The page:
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EP00 Invited Address 4b - Multi-Storied Lives - Michael White, BASW

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Topic Areas:
Invited Addresses |  Psychotherapy
Evolution of Psychotherapy |  Evolution of Psychotherapy 2000
Michael White, B.A.S.W. |  Albert Ellis, PhD
1 Hour 31 Minutes
Audio Only
Original Program Date:
May 26, 2000
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All expressions of life are multi-layered, including people's descriptions of the problems they bring to therapy. An appreciation of this multi-layeredness of expression presents therapists with a multiplicity of options for therapeutic conversations. How can the multiple layers of expression be identified? How does this contribute to a range of options for re-authoring conversations?

Educational Objectives:

  1. To state the practices that render visible the multi-layered nature of expressions of life.
  2. To describe the skills that contribute to the rich description of some of the layers of people's expressions that are usually neglected. 

*Sessions may be edited for content and to preserve confidentiality*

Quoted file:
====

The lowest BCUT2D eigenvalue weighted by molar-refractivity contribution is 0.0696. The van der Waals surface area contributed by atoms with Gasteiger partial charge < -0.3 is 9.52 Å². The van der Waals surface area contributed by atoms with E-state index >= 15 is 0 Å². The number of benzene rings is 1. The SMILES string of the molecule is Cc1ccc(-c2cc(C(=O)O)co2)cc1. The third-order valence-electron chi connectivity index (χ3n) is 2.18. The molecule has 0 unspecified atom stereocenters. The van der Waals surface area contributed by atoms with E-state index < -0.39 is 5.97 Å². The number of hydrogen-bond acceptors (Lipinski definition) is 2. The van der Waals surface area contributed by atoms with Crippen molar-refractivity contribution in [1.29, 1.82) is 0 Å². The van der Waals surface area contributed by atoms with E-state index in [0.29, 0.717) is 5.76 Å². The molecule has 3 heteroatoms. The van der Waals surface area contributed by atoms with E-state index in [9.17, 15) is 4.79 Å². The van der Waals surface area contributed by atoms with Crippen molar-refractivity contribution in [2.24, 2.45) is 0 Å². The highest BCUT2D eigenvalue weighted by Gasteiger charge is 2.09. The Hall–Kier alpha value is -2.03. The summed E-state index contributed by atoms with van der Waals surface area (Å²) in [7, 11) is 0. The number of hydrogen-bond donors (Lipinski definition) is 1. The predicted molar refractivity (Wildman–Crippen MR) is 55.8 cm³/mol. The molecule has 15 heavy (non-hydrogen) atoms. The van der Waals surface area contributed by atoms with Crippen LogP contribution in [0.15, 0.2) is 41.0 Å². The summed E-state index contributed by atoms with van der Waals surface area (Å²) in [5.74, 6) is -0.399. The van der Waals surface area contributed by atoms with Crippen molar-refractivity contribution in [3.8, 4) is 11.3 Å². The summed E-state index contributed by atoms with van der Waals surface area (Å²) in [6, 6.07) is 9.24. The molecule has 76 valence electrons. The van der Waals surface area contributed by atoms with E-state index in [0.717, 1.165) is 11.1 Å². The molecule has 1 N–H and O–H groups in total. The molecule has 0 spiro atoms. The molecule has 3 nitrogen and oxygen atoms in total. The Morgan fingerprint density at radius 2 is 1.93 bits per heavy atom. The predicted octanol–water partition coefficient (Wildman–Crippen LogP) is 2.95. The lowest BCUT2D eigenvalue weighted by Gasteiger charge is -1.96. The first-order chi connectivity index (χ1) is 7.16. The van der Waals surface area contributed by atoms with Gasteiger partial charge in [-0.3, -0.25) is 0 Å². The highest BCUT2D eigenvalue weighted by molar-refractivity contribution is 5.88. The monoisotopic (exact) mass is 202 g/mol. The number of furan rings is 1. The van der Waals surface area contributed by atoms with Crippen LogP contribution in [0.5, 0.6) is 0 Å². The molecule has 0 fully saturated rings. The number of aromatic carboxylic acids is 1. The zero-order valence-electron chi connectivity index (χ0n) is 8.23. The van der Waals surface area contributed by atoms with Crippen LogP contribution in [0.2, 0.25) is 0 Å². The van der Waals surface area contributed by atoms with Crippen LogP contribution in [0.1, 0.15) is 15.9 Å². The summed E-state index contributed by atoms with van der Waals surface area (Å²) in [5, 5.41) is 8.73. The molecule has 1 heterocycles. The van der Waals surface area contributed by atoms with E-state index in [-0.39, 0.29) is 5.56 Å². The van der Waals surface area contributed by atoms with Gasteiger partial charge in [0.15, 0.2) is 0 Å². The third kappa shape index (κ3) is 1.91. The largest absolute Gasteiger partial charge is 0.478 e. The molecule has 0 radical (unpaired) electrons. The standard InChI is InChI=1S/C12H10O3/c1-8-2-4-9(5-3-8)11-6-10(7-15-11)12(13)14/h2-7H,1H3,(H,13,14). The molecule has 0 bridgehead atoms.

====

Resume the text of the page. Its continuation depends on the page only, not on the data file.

Michael White, B.A.S.W.'s Profile

Michael White, B.A.S.W. Related Seminars and Products

MICHAEL WHITE, B.A.S.W., is Director of Dulwich Centre, Adelaide, South Australia. He is engaged in the provision of therapeutic services, in teaching and supervision and in working with communities. He has published numerous articles and several books on the subject of narrative therapy. 

Albert Ellis, PhD's Profile

Albert Ellis, PhD Related Seminars and Products

Albert Ellis, PhD, was an American psychologist who in 1955 developed Rational Emotive Behavior Therapy (REBT). He held M.A. and Ph.D. degrees in clinical psychology from Columbia University and American Board of Professional Psychology (ABPP). He also founded and was the President of the New York City-based Albert Ellis Institute for decades.

He is generally considered to be one of the originators of the cognitive revolutionary paradigm shift in psychotherapy and one of the founders of cognitive-behavioral therapies.[2]

Based on a 1982 professional survey of US and Canadian psychologists, he was considered as the second most influential psychotherapist in history (Carl Rogers ranked first in the survey; Sigmund Freud was ranked third).[3][4] Psychology Today noted, "No individual—not even Freud himself—has had a greater impact on modern psychotherapy."[5]